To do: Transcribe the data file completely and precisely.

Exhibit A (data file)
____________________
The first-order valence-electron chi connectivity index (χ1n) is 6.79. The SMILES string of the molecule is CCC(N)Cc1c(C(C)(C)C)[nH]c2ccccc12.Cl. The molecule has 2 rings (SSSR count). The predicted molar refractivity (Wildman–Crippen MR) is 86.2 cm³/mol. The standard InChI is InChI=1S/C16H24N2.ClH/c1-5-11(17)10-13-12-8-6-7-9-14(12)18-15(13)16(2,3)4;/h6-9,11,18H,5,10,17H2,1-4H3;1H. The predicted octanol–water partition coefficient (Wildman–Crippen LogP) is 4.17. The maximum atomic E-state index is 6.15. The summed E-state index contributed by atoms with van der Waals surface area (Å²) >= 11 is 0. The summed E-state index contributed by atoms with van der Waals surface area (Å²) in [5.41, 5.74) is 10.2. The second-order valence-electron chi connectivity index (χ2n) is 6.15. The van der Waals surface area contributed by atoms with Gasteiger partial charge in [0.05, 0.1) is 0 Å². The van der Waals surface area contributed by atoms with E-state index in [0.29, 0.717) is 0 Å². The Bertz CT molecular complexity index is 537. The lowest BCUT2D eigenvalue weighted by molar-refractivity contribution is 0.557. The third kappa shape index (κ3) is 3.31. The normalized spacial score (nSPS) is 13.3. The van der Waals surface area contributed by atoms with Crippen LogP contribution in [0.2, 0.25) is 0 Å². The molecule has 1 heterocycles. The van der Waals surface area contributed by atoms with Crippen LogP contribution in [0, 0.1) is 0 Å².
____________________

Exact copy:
The first-order valence-electron chi connectivity index (χ1n) is 6.79. The SMILES string of the molecule is CCC(N)Cc1c(C(C)(C)C)[nH]c2ccccc12.Cl. The molecule has 2 rings (SSSR count). The predicted molar refractivity (Wildman–Crippen MR) is 86.2 cm³/mol. The standard InChI is InChI=1S/C16H24N2.ClH/c1-5-11(17)10-13-12-8-6-7-9-14(12)18-15(13)16(2,3)4;/h6-9,11,18H,5,10,17H2,1-4H3;1H. The predicted octanol–water partition coefficient (Wildman–Crippen LogP) is 4.17. The maximum atomic E-state index is 6.15. The summed E-state index contributed by atoms with van der Waals surface area (Å²) >= 11 is 0. The summed E-state index contributed by atoms with van der Waals surface area (Å²) in [5.41, 5.74) is 10.2. The second-order valence-electron chi connectivity index (χ2n) is 6.15. The van der Waals surface area contributed by atoms with Gasteiger partial charge in [0.05, 0.1) is 0 Å². The van der Waals surface area contributed by atoms with E-state index in [0.29, 0.717) is 0 Å². The Bertz CT molecular complexity index is 537. The lowest BCUT2D eigenvalue weighted by molar-refractivity contribution is 0.557. The third kappa shape index (κ3) is 3.31. The normalized spacial score (nSPS) is 13.3. The van der Waals surface area contributed by atoms with Crippen LogP contribution in [0.2, 0.25) is 0 Å². The molecule has 1 heterocycles. The van der Waals surface area contributed by atoms with Crippen LogP contribution in [0, 0.1) is 0 Å².